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Beyond Oil: Imagining the Future (Opinion Editorial)

Is it possible? We depend on oil for all our transport, much of our heating, and all our plastics. 

And yet like freezing cold water in the face, we know that if we are to keep global warming under control, we can burn no more than 20% of the world’s remaining oil. Any more, and we cross the critical global line past two degrees Celsius. 

We can prepare for a future without oil. 

But let’s put this in context. Let’s pretend we are learned professors, and proclaim that history has three eras of energy: Pre-Oil, Oil, and Post-Oil:

The Pre-Oil Era commences when humans start walking, about four million years ago. Length: 4,000,000 years.

The Era of Oil begins in 1858, when the first modern oil is struck in Petrolia, Ontario. Ends sometime in the mid 21st century. Length: 200 years.

The Post-Oil Era begins sometime in the mid 21st century and lasts for a billion years, until the Sun begins its final journey to a Red Giant and Earth becomes uninhabitable. Length: 1,000,000,000 years.

The Era of Oil is a mere 0.005% of the Pre-Oil Era, and only a smidgeon (0.00002%) of the Post-Oil Era. We live in the middle of it, so we suffer from illusion of the moment, and find it hard to imagine anything different. So lacking zero point energy personal helicopters, or the Star Trekkers’ ability to beam themselves from A to B, we need to work with what we have. 

Let’s begin with 100 personal trips, and see how far we can get without oil—but let’s do it in a way that makes life more civilized and reduces our use of resources. Would electric car congestion be any happier than combustion car congestion? The air would be cleaner, but the experience would be just as frustrating. This 10-Step journey is illustrated in the slide-deck Beyond Oil: Imagining the Future.

Step One: Walking

Get out of the car, and make 5% of the trips on foot. For this, we need walkable communities, where it is not only safe but also a real pleasure to walk, as it is in many European cities, and in the heart of Seoul, South Korea, where an old urban creek has been restored into a magnificent urban riverwalk. 5% trip reduction. 

Step Two: Cycling

Shift 15% of the car-trips to bicycles. That’s low, compared to some towns in Holland, where over 30% of all trips are by bike. For this, we need safe, separated bike lanes, secure bike parking, public bike-share programs, and electric bikes to help with the hills. It’s all perfectly doable. 20% trip reduction. 

Step Three: Transit & LRT

Shift 15% of the car-trips to transit or LRT. For this, we need more buses, electric buses and light rail transit systems, combined with electronic timetables and proper—why not creative?—bus shelters. 35% trip reduction.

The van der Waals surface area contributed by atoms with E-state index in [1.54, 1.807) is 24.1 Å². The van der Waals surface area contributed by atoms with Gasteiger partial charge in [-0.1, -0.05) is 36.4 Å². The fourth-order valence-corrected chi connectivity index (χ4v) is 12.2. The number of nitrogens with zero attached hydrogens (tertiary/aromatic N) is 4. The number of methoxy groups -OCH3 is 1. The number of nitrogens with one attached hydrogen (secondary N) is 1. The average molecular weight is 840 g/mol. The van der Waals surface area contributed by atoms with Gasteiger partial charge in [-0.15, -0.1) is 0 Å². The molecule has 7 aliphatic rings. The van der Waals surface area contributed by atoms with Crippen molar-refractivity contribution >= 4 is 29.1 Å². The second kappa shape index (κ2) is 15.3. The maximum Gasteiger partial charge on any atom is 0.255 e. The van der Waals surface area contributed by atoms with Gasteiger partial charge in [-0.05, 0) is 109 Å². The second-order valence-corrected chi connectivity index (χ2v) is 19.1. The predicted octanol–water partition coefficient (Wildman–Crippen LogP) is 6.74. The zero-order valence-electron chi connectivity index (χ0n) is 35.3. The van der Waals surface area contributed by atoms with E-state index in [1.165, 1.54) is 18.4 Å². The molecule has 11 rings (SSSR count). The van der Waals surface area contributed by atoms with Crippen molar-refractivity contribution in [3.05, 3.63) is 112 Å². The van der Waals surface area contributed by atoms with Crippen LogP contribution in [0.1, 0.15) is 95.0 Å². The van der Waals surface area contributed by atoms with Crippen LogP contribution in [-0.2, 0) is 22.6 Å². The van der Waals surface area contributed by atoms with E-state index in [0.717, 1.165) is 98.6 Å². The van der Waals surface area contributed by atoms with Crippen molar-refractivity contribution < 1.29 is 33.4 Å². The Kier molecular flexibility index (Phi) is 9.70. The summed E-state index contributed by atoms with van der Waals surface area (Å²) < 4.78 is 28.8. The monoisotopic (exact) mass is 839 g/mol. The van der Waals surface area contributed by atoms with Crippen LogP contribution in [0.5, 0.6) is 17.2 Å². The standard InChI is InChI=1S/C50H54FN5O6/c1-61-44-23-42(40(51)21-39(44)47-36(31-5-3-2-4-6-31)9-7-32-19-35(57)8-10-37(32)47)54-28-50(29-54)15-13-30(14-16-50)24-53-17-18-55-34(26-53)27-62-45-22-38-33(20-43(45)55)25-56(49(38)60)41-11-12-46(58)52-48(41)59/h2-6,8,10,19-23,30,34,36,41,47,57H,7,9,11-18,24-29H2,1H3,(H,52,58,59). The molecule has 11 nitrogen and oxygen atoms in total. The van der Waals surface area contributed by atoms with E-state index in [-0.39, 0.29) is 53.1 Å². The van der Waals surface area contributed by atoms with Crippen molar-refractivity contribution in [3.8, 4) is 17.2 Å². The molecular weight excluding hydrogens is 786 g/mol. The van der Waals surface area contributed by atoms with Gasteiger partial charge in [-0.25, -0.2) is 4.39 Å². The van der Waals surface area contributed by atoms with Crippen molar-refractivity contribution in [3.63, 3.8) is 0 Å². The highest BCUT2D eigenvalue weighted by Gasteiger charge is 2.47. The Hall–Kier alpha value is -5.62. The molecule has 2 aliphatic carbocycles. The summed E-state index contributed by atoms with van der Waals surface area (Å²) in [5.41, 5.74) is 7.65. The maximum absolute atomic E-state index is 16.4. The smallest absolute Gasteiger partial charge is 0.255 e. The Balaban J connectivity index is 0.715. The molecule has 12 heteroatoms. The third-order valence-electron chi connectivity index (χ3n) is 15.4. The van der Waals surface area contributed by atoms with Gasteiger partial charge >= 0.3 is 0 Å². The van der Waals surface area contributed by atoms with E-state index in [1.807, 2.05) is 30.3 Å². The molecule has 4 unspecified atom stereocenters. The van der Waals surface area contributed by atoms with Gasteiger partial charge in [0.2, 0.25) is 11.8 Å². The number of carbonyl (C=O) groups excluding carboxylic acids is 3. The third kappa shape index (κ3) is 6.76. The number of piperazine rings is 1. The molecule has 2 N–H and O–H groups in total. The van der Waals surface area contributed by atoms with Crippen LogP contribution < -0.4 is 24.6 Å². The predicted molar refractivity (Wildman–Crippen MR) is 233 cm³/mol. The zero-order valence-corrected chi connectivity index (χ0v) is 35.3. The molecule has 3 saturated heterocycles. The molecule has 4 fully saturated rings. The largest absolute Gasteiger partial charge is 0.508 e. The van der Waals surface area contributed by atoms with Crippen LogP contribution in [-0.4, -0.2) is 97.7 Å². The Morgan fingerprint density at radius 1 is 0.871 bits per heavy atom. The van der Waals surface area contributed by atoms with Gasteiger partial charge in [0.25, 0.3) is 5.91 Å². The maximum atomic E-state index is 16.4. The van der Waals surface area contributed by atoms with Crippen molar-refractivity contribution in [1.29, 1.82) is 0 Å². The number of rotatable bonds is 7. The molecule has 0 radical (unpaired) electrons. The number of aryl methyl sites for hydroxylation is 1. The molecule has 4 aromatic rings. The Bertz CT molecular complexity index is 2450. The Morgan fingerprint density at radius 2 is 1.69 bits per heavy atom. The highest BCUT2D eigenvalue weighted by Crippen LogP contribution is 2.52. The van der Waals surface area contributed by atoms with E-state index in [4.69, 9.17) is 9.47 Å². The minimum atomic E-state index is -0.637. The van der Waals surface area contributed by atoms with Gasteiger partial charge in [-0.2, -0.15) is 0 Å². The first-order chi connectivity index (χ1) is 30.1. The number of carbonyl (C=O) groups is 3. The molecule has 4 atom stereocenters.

Step Four: Teleworking 

Eliminate 5% of the trips by teleworking from home. It’s clearly possible, since people are doing it, but it needs good facilities within a walkable distance, or teleworkers will simply get in their cars to drive for lunch. 40% trip reduction. 

Step Five: Ride-sharing

Shift 5% of the trips to ride-sharing, using ride-share buddies and on-line systems to link drivers with riders, both in advance and in real time. At work, this needs to be accompanied by a guaranteed emergency trip home if needed, and by other perks as an incentive to sharer.  45% trip reduction. 

Step Six: Carsharing

Shift 5% of the trips to carsharing. Members of car-share groups use more transit and bicycles to lower their cost of driving, but they have the convenience of a car when they need one. With peer-to-peer carsharing, people can earn up to $300 a month by putting their car into a carshare pool 50% trip reduction. 

Step Seven: Good intermodal connections

Create better intermodal connections, with secure bike parking at transit stations, good transit-rail connections, and easy travel cards that you use to pay for everything. 50% trip reduction.

Step Eight: Smart Growth

Plan future urban growth as complete communities with complete streets, to maximize the experience of community and minimize the need for trips. 50% trip reduction.

Step Nine: Plug-In Hybrid Electric Cars

With a 50% trip reduction under our belt, accounting for maybe a 30% fuel-use reduction, we now need to switch from gasoline to electric and hybrid electric for the remaining 70% of the oil. If half the cars and light trucks (using 35% of the oil) are plug-in hybrid electric, based on experience, they will use battery power for 80% of their mileage, and use 7% of the fuel for their longer gasoline-trips, giving us a 28% reduction in fuel use. If the hybrid EVs are ultra-lightweight, they’ll only need 3.5% of the oil. 

Step Ten: Electric Cars

If the other half of the vehicles are fully electric, they’ll need no gasoline at all, reducing our final oil use to 7%-3.5%. As soon as battery technology becomes fully mature, or as solar roadways or electric roads are installed, (as in South Korea), the hybrids will be replaced by full EVs, reducing our oil-use to 0%. 

What about trucking, shipping, flying - and plastics?

Those are all stories for another day.

Guy Dauncey

Author of The Climate Challenge: 101 Solutions to Global Warming, and other titles. Founder and Communications Director of the BCSEA.